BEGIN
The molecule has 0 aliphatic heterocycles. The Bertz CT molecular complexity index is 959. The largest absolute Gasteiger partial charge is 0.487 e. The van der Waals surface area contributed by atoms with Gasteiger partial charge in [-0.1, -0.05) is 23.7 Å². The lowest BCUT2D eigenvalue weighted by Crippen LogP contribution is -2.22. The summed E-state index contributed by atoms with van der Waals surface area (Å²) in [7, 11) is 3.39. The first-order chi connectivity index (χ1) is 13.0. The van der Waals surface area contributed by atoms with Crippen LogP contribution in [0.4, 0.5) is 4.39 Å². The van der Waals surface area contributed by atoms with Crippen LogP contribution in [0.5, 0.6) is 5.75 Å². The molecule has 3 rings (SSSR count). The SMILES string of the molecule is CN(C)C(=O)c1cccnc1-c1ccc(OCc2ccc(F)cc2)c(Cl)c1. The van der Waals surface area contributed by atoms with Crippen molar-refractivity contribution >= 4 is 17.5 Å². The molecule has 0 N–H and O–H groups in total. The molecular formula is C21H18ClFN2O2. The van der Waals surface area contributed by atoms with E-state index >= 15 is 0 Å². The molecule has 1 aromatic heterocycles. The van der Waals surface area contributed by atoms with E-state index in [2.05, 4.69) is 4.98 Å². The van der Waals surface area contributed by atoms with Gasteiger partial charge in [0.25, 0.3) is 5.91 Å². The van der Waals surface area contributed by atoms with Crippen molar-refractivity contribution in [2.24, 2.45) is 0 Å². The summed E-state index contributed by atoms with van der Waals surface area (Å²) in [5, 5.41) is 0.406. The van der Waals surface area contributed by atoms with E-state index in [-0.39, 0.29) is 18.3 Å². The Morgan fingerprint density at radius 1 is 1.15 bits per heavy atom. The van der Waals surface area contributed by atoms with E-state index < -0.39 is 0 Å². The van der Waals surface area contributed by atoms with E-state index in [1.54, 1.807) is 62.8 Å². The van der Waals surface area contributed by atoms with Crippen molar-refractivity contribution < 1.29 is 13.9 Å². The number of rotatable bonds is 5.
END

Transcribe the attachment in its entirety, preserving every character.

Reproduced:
The molecule has 0 aliphatic heterocycles. The Bertz CT molecular complexity index is 959. The largest absolute Gasteiger partial charge is 0.487 e. The van der Waals surface area contributed by atoms with Gasteiger partial charge in [-0.1, -0.05) is 23.7 Å². The lowest BCUT2D eigenvalue weighted by Crippen LogP contribution is -2.22. The summed E-state index contributed by atoms with van der Waals surface area (Å²) in [7, 11) is 3.39. The first-order chi connectivity index (χ1) is 13.0. The van der Waals surface area contributed by atoms with Crippen LogP contribution in [0.4, 0.5) is 4.39 Å². The van der Waals surface area contributed by atoms with Crippen LogP contribution in [0.5, 0.6) is 5.75 Å². The molecule has 3 rings (SSSR count). The SMILES string of the molecule is CN(C)C(=O)c1cccnc1-c1ccc(OCc2ccc(F)cc2)c(Cl)c1. The van der Waals surface area contributed by atoms with Crippen molar-refractivity contribution >= 4 is 17.5 Å². The molecule has 0 N–H and O–H groups in total. The molecular formula is C21H18ClFN2O2. The van der Waals surface area contributed by atoms with E-state index >= 15 is 0 Å². The molecule has 1 aromatic heterocycles. The van der Waals surface area contributed by atoms with E-state index in [2.05, 4.69) is 4.98 Å². The van der Waals surface area contributed by atoms with Gasteiger partial charge in [0.25, 0.3) is 5.91 Å². The van der Waals surface area contributed by atoms with Crippen molar-refractivity contribution in [2.24, 2.45) is 0 Å². The summed E-state index contributed by atoms with van der Waals surface area (Å²) in [5, 5.41) is 0.406. The van der Waals surface area contributed by atoms with E-state index in [-0.39, 0.29) is 18.3 Å². The Morgan fingerprint density at radius 1 is 1.15 bits per heavy atom. The van der Waals surface area contributed by atoms with E-state index < -0.39 is 0 Å². The van der Waals surface area contributed by atoms with E-state index in [1.54, 1.807) is 62.8 Å². The van der Waals surface area contributed by atoms with Crippen molar-refractivity contribution < 1.29 is 13.9 Å². The number of rotatable bonds is 5.